Having been an 22-year native of Pennsylvania, I am well-versed in Newt's roots (alliteration intended) in Harrisburg. The moment I heard the question, I began yelling the answer at the radio as loudly as I could. It appears, however, that your staff was unable to hear me yelling from the future.
Due to the fact that there was no winner discovered on-air this week, I respectfully request that you name me the unofficial and completely illegitimate winner of this week's No Prize T-Shirt. If not for that reason, then for the reason that I almost crashed my car laughing when I heard the quip that Senator John Heinz was in a pickle.
I will undoubtedly send the obligatory photo of myself wearing my well-deserved No-Prize T-Shirt, thereby immortalizing myself in infamy on the wall of shame.
Respectfully and with great admiration for your program,
And Don't Forget ScuttleButton. ScuttleButton, America's favorite waste-of-time button puzzle, can be found in this spot every Monday. A randomly-selected winner will be announced each week during the Political Junkie segment on NPR's Talk of the Nation. It's not too late to enter last week's contest, which you can see here. Not only is there incredible joy in deciphering the answer, but the winner gets a TOTN t-shirt!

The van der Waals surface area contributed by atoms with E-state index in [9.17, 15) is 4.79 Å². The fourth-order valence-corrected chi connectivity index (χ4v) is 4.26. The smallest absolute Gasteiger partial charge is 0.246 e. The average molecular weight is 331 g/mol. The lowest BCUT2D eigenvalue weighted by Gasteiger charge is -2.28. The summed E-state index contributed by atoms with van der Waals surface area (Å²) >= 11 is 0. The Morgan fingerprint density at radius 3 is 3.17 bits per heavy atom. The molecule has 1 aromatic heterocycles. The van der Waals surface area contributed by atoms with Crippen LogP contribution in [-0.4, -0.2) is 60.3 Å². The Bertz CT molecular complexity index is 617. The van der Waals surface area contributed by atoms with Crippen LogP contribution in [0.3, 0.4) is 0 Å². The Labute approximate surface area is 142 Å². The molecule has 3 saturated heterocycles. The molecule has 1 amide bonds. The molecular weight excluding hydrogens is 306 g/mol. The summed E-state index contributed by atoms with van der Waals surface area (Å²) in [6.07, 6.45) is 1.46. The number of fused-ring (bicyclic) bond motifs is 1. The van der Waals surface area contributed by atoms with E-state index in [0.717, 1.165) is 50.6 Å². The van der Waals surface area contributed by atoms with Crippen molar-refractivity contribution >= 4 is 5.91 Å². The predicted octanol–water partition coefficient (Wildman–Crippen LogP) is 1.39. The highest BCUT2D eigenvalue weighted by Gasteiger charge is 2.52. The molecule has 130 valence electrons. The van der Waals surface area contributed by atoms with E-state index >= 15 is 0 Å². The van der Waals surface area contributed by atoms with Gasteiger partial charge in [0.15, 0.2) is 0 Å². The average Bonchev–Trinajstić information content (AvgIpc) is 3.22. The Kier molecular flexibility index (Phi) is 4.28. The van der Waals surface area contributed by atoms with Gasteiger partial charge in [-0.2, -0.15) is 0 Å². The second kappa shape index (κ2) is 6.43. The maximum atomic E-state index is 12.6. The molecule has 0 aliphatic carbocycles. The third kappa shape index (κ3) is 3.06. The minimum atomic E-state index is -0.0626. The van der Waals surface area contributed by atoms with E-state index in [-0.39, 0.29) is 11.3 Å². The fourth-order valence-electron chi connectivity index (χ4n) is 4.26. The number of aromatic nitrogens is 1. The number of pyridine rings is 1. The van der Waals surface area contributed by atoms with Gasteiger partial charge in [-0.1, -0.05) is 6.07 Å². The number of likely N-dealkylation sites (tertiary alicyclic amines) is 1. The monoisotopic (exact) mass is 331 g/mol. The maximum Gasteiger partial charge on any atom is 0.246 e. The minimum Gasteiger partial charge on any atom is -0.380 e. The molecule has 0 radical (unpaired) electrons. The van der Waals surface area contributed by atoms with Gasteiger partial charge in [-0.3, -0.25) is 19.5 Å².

Previous winner: Michaela Tauscher of Prospect Park, Pa.
Podcast. There's also a new episode of our weekly podcast, "It's All Politics," up every Thursday. It's hosted by my partner-in-crime, Ron Elving, and me. You can listen to the latest episode here:
ON THE CALENDAR:
Feb. 22 — GOP debate, Mesa, Ariz. (CNN, 8 pm ET).
Feb. 28 — Primaries in Arizona and Michigan.
March 3 — Washington caucuses.
March 6 — SUPER TUESDAY. Primaries in Georgia, Massachusetts, Ohio, Oklahoma, Tennessee, Vermont and Virginia. Caucuses in Alaska, Idaho, North Dakota and Wyoming.